criticismExhibitions
Monday, October 21st, 2013

Old Forms For New Uses: William Kentridge at Marian Goodman and the Met


Exhibitions of William Kentridge at Marian Goodman Gallery and the Metropolitan Museum of Art

William Kentridge: Second-hand Reading at Marian Goodman Gallery
September 17 to October 26, 2013
24 West 57th Street, between Fifth and Sixth avenues
New York City, 212-977-7160

In Praise of Shadows: William Kentridge in the Collection at the Metropolitan Museum of Art
26th August, 2013 to 2 February, 2014

Installation shot of William Kentridge: Second-hand Reading at Marian Goodman Gallery, New York, September 17-October 26, 2013.  Courtesy of Marina Goodman Gallery

Installation shot of William Kentridge: Second-hand Reading at Marian Goodman Gallery, New York, September 17-October 26, 2013. Courtesy of Marina Goodman Gallery

There is a lot to see in Second-hand Reading. And hear. Mounted high at the entrance is Untitled (Drum Machine) (2012), a noisy drum rack. Scattered throughout the front gallery are sculptures, several made of megaphone sentinels: Untitled (Singer Choir/Chorus) (2013), for instance, displays six modified Singer sewing machines with horns attached on a long, narrow table that, when activated, broadcast a common song. On one wall are large ink drawings of African trees on pages torn from an encyclopedia; on another, smaller drawings for Kentridge’s flipbook films. NO IT IS, a triptych of flip book-based films, comprised of Workshop Receipts, The Anatomy of Melancholy, and Practical Enquiries (2012), is shown in a sectioned-off gallery on three flat screens. And in the back (South) gallery you find more drawings; Rebus (2013), a set of nine bronze sculptures; and Second-Hand Reading (2013) a seven minute long video with music by Neo Muyanga. In Praise of Shadows, a display at the Metropolitan Museum of works from their collections, is a useful supplement to the experience of these new works, providing an effective record of his earlier development.

Kentridge is fascinated by recycled materials like the dictionary and book pages he draws on; by the old fashioned sewing machines employed in his sculptures; and by the primitive visual technology of the flip book. He works with these archaic materials using self-imposed limitations: making drawings, not painting; mostly using just black, white and gray—the silkscreened Rubics (2013) are in red; creating videos, which are not proper movies. In a broader sense, too, Kentridge is a self-consciously anachronistic artist: his art has nothing directly to do with the 1970s worlds of conceptual art, pop art or minimalism. His magnificent tree drawings could be precursors of Mondrian’s early paintings—and his sculptures might have been made before Duchamp created his readymades. Kentridge speaks to this concern when he links together the components of Second-hand Reading with reference to “requisitioning of old forms for new uses: encyclopedias are supports for drawings, sewing machines and a bicycle become sculpture,” and so on.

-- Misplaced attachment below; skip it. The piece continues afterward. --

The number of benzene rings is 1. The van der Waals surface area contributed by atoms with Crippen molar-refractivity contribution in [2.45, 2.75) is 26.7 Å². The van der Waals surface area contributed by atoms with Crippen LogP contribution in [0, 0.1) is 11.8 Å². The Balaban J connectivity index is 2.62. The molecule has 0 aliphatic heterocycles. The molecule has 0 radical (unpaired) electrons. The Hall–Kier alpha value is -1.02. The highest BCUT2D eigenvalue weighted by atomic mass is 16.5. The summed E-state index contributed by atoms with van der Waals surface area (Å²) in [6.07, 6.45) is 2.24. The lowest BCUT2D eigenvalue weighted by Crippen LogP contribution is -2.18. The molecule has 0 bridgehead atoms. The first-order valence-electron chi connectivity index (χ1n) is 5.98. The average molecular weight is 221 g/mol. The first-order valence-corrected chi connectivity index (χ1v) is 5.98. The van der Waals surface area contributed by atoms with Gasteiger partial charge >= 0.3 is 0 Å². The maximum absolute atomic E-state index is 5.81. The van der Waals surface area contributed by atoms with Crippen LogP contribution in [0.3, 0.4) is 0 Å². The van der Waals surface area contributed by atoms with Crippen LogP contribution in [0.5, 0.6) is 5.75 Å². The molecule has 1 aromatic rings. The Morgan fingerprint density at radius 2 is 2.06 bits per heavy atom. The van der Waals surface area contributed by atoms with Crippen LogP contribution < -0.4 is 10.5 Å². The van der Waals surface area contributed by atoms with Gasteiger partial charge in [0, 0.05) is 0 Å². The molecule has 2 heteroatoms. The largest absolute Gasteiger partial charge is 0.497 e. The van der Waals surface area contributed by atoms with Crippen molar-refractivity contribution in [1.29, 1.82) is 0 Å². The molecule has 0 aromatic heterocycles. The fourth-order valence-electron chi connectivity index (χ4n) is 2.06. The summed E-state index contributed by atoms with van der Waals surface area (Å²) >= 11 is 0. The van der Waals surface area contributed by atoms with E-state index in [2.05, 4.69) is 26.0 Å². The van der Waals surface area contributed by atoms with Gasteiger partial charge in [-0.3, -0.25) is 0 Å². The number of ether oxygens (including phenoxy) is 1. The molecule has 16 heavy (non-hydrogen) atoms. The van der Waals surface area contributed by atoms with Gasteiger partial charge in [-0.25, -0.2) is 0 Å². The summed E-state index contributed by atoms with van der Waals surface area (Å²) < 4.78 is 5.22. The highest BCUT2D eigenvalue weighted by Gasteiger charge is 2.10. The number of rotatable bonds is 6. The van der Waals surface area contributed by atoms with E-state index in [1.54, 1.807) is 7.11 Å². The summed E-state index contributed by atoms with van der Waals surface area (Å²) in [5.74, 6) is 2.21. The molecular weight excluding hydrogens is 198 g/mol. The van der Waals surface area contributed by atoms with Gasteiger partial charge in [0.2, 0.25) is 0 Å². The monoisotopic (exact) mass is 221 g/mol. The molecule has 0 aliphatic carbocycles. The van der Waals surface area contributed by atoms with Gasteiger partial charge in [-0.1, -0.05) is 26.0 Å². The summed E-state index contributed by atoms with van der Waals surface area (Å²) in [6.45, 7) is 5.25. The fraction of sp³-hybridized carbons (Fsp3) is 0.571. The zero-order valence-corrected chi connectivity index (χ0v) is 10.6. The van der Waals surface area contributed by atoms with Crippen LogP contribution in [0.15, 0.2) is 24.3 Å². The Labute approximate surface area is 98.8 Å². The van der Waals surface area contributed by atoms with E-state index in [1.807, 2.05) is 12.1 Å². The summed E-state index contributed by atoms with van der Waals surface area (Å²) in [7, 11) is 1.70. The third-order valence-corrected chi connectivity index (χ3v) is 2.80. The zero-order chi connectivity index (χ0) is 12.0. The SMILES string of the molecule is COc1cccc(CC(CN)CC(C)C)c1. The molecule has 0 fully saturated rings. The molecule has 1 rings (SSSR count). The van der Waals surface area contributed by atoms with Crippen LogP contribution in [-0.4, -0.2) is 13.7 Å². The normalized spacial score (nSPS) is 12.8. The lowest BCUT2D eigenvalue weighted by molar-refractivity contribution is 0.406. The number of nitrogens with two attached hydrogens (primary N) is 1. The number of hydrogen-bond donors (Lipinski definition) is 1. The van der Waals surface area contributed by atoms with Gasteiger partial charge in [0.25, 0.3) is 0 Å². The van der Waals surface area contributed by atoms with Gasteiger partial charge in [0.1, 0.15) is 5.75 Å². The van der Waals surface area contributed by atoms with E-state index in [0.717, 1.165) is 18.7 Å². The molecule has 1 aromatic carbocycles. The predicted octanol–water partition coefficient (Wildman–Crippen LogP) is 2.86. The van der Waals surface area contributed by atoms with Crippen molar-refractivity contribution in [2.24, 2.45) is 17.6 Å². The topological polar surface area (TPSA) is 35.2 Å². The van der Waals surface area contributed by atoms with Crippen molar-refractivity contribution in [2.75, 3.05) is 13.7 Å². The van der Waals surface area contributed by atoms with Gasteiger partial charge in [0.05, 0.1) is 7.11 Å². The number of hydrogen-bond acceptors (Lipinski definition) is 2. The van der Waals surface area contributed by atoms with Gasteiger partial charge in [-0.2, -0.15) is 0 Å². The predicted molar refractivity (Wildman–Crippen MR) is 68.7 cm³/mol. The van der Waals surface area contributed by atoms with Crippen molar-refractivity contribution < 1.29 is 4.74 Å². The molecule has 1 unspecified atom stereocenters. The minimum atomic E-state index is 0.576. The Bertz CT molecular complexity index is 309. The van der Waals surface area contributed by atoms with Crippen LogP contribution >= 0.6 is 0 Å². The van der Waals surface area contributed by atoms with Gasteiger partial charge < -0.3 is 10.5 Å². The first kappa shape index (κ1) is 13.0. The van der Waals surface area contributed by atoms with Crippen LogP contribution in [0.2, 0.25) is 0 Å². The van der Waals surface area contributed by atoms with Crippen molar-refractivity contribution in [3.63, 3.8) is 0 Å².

William Kentridge, Whichever Page You Open, 2013. Drawing, India ink on Craggs Universal Technological Dictionary, 1826, 80-3/4 x 82-5/8 inches.  Courtesy of Marian Goodman Gallery

William Kentridge, Whichever Page You Open, 2013. Drawing, India ink on Craggs Universal Technological Dictionary, 1826, 80-3/4 x 82-5/8 inches. Courtesy of Marian Goodman Gallery

Since South Africa is a modernized capitalist state which until recently had regressive racial politics, I used to believe that Kentridge’s marvelous flipbook-based videos made a political comment. He creatively used old-fashioned materials, I supposed, as an effective way to highlight these contradictions. In my happy memory, his earlier Marian Goodman exhibitions were dominated by the videos, which had marvelous narrative force. His drawings are charming, but they basically are the raw materials for the films—and once you’ve seen five, you’ve seen them all. I liked every part of this exhibition, but this time I was puzzled—for the whole was less than the sum of its parts.  He appeals to a concept of “formal mistranslations,” which creates, he says, “the pressure that imperfect understanding gives to the act of imagination.” He is “taking nonsense and seeing if sense can be constructed from it.” Good enough, but the problem, still, is that this suggestive verbal formulation didn’t inspire a satisfying visual experience- it doesn’t effectively unify this exhibition.  

Looking for more to read?  William Kentridge is one of the most frequently reviewed and discussed artists at artcritical; some fine, early takes elude our usually very efficient tagging system!  Check out our “hub” for William Kentridge.

William Kentridge, Whichever Page You Open, 2013. Drawing, India ink on Craggs Universal Technological Dictionary, 1826, 80-3/4 x 82-5/8 inches.  Courtesy of Marian Goodman Gallery

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